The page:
Pantry Cabinet Base
This room is small so I can't get back far enough with the camera to show it all in one view. This is another instance where the ability to custom size the cabinets really paid off. Standard 24" base cabinets would have made this U-shaped unit too claustrophobic. Making the base cabinets 20" deep, saving 4" on each side, left plenty of room.
Pantry Cabinet Upper
Lots of convenient storage space for all those things that don't fit in the main kitchen triangle. The backsplash is made up of tin ceiling panels.
The cabinets built around the refrigerator are built deeper than standard 24" cabinets so that the front of the refrigerator doesn't stick out into the room.
The interiors of the cabinets can be customized to store whatever you want, where you need it.
You don't need to limit access to the front of the cabinet. Doors on what would usually be cabinet "ends" provide easy, efficient use of all the space.
While roll-out trays can provide access to base cabinet spaces sometimes large drawers are the best solution. There is no need to open base cabinet doors then roll out the tray.
Like the refrigerator cabinets, the cabinet over the microwave can be sized to have the same depth as the appliance itself, making it look like it belongs.
The space between the corner cabinet and the microwave would have been too narrow for a standard, factory-made cabinet. Custom sizing allowed us to make good use of this space for spices.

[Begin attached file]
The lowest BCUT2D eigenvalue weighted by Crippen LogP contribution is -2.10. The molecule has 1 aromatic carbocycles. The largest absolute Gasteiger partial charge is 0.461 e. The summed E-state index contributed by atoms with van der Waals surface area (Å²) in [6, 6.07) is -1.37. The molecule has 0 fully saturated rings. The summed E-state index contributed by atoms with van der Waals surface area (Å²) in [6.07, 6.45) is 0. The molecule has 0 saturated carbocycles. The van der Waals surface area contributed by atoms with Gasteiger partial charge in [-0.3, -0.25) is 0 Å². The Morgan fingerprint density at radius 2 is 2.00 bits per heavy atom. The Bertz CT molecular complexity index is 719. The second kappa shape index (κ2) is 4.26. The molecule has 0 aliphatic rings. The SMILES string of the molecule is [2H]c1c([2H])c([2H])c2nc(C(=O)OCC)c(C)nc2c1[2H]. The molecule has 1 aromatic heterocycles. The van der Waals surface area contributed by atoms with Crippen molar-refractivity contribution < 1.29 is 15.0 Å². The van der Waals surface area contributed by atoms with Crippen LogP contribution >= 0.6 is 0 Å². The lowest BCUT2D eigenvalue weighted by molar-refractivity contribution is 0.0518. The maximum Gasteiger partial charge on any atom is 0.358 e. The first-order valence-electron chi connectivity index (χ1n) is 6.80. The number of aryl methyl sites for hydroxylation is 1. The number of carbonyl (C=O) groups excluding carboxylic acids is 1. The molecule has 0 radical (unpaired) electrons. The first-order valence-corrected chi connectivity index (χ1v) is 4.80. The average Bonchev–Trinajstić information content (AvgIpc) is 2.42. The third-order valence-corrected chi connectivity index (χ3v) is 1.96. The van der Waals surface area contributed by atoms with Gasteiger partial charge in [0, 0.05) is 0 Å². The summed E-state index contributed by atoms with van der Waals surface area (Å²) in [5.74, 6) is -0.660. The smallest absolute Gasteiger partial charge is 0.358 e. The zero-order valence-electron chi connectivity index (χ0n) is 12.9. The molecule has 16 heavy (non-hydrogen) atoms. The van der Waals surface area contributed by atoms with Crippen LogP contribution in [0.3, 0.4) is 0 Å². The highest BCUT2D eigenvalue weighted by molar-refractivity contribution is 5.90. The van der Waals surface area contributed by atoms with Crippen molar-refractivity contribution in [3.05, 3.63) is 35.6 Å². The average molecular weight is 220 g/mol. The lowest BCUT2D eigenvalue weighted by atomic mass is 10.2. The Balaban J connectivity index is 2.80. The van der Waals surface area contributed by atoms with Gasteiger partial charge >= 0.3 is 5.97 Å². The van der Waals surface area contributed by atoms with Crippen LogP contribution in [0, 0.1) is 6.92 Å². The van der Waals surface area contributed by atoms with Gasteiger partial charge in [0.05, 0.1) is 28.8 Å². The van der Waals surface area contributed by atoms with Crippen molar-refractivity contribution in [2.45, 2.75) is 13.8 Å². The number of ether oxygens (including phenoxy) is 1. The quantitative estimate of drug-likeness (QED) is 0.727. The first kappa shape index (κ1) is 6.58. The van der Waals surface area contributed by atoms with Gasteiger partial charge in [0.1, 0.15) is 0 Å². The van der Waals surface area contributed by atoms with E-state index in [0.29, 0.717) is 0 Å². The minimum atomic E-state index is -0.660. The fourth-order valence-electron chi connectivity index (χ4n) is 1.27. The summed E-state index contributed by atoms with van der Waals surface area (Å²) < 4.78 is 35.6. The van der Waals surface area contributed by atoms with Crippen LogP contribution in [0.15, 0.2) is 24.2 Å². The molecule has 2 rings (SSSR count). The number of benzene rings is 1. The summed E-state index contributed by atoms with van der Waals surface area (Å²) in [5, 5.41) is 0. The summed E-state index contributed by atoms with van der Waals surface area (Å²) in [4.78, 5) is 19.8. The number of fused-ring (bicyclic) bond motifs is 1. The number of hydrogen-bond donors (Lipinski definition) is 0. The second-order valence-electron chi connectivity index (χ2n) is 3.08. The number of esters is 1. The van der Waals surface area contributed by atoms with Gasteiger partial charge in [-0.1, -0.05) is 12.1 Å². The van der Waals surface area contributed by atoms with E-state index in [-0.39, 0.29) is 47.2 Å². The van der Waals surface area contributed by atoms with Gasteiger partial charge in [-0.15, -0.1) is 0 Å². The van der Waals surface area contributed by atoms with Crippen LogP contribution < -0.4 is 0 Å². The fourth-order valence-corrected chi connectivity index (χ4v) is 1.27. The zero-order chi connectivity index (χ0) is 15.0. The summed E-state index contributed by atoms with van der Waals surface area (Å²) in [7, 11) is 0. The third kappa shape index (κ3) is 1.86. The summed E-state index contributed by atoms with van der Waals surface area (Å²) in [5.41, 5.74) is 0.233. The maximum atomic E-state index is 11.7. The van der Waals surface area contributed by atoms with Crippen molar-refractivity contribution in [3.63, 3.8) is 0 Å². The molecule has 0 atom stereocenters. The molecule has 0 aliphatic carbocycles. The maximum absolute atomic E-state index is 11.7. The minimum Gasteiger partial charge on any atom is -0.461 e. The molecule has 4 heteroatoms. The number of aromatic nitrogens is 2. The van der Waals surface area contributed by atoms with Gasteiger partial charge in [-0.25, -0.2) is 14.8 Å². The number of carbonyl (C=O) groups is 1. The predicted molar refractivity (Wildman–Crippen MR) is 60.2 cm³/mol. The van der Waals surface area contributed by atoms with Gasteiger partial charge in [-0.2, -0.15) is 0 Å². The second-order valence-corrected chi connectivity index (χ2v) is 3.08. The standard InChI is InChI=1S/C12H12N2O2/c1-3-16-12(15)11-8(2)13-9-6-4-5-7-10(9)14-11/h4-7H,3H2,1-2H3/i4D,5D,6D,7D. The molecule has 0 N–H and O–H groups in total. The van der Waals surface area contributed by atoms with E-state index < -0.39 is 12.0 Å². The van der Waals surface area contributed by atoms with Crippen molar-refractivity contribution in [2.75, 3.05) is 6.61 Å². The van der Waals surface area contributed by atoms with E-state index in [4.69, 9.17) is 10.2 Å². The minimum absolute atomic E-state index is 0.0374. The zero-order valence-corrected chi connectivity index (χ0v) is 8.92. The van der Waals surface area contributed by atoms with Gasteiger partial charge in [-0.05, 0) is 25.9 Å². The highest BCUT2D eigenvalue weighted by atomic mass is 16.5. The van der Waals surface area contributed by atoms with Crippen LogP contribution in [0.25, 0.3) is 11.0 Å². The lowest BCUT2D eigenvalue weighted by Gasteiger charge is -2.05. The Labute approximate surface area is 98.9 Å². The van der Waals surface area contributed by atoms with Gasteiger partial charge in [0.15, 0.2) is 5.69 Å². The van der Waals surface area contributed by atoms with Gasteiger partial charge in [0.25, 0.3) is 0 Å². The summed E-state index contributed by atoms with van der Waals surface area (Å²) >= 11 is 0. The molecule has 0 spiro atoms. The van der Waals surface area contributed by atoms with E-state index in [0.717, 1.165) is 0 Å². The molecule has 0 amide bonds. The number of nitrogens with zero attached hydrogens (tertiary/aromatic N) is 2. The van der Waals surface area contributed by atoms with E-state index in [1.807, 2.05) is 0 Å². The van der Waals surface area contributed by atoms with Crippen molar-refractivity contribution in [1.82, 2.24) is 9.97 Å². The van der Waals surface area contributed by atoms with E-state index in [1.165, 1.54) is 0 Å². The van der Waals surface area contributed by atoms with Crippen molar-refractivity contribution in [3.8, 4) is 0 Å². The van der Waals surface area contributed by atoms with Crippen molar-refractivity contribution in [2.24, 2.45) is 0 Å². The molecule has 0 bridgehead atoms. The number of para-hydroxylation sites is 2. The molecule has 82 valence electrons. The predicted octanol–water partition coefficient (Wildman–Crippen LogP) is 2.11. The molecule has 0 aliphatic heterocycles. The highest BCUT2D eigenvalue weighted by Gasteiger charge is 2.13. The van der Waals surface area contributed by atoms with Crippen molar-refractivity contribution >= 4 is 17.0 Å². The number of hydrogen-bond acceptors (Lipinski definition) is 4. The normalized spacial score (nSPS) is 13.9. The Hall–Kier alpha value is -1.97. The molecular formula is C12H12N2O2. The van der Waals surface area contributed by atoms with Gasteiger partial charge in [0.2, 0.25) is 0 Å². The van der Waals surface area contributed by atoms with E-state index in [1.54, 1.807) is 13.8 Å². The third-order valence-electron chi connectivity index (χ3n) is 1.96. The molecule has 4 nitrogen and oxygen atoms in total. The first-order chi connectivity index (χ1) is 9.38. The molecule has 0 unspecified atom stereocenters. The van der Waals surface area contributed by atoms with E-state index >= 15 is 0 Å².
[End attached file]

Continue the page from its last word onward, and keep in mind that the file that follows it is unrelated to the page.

Almost everything about this island is customized: from fitting the available room space to accomodating the countertop grill and the desired display shelves. A variety of custom-sized drawers and shelves make efficient use of remaining space.
Like many older homes this kitchen has a rather unique space. The sink and dishwasher is in an L shaped set of cabinets located in a bump-out from the kitchen. The space was probably originally a porch, which was later converted to expand the kitchen space. The refrigerator stands on its own near the entrance to this bump-out and another L shape in the main room consists of the stove and another run of cabinets. Being able to custom size the cabinets avoided having lots of wasted space.
Main Room Base
The base unit cabinet is clipped to facilitate access to the entrance to the sink bump-out area.